Legislators from both parties are condemning a string of leaks from the "highest levels" of the White House about the Osama bin Laden killing, President Barack Obama's oversight of a terrorist "kill list," and U.S. cooperation with Israel in creating the Stuxnet computer virus to target Iranian nuclear facilities, among others. The leaks, which always seem to make their way to selected mainstream media headlines, and which paint Obama as a tough-minded commander-in-chief, are being described as a threat to national security.
Senate Democrats, in particular, have been vocal. The Hill quotes Sen. Dianne Feinstein, who chairs the Senate Intelligence Committee: "This is like an avalanche. It is very detrimental and, candidly, I found it very concerning,” Feinstein said. “There’s no question that this kind of thing hurts our country.”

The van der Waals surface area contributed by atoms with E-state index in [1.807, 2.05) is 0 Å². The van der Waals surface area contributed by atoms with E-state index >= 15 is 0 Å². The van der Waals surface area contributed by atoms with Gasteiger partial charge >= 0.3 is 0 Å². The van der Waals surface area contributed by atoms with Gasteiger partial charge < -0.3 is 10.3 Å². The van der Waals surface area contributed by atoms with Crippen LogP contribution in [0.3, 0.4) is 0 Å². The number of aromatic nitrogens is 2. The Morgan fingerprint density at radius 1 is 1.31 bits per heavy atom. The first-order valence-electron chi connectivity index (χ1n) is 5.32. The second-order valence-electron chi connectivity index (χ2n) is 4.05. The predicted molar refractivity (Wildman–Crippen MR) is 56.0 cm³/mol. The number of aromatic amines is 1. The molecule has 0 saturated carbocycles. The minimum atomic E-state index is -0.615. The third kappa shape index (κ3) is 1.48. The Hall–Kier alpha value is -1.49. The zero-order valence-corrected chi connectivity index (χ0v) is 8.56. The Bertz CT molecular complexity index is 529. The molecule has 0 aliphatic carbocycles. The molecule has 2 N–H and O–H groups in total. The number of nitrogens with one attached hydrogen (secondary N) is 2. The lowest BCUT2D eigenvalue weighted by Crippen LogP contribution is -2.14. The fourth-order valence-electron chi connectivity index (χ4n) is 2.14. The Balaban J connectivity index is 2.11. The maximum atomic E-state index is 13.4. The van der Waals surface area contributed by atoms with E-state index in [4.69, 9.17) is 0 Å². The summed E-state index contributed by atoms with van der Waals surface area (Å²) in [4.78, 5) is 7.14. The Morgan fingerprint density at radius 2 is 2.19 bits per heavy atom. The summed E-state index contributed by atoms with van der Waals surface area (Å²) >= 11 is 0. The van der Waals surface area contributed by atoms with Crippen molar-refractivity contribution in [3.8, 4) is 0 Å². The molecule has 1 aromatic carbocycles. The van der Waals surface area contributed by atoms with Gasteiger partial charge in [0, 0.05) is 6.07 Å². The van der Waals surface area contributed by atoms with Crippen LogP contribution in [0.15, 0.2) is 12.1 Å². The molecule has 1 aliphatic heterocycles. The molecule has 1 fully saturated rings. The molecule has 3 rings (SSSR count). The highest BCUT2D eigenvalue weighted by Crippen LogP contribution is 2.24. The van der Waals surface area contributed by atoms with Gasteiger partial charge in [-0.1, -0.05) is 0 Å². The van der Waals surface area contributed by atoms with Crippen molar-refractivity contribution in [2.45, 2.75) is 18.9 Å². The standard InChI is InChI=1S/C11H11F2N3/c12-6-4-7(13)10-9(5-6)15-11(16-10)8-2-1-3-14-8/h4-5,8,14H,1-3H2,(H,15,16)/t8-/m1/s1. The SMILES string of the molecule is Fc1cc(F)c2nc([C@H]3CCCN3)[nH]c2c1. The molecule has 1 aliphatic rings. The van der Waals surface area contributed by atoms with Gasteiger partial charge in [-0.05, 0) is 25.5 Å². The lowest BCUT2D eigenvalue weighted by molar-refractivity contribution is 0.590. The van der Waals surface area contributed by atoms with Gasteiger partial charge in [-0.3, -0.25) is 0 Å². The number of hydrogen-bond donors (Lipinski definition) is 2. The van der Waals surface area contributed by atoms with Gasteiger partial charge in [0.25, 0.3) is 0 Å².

Sen. John Kerry (D-MA), chair of the Senate Foreign Relations Committee, added to the criticism, saying that the leakers--whoever they may be--were acting contrary to national security: "A number of those leaks, and others in the last months about drone activities and other activities, are frankly all against national-security interests,” he said, according to The Hill. “I think they’re dangerous, damaging, and whoever is doing that is not acting in the interest of the United States of America.”
It is commonly suspected that the leaks are coming from the commander-in-chief himself--or his surrogates. Sen. McCain told CBS This Morning: "This is the most highly classified information and it’s now been leaked by the administration at the highest levels at the White House and that’s not acceptable." However, Senate Democrats are not ready to go that far. Sen. Carl Levin, chair of the Armed Services Committee, pushed back against the idea: "“I just can’t believe that there’s a decision in any kind of a formal way to leak this kind of a thing,” he told The Hill.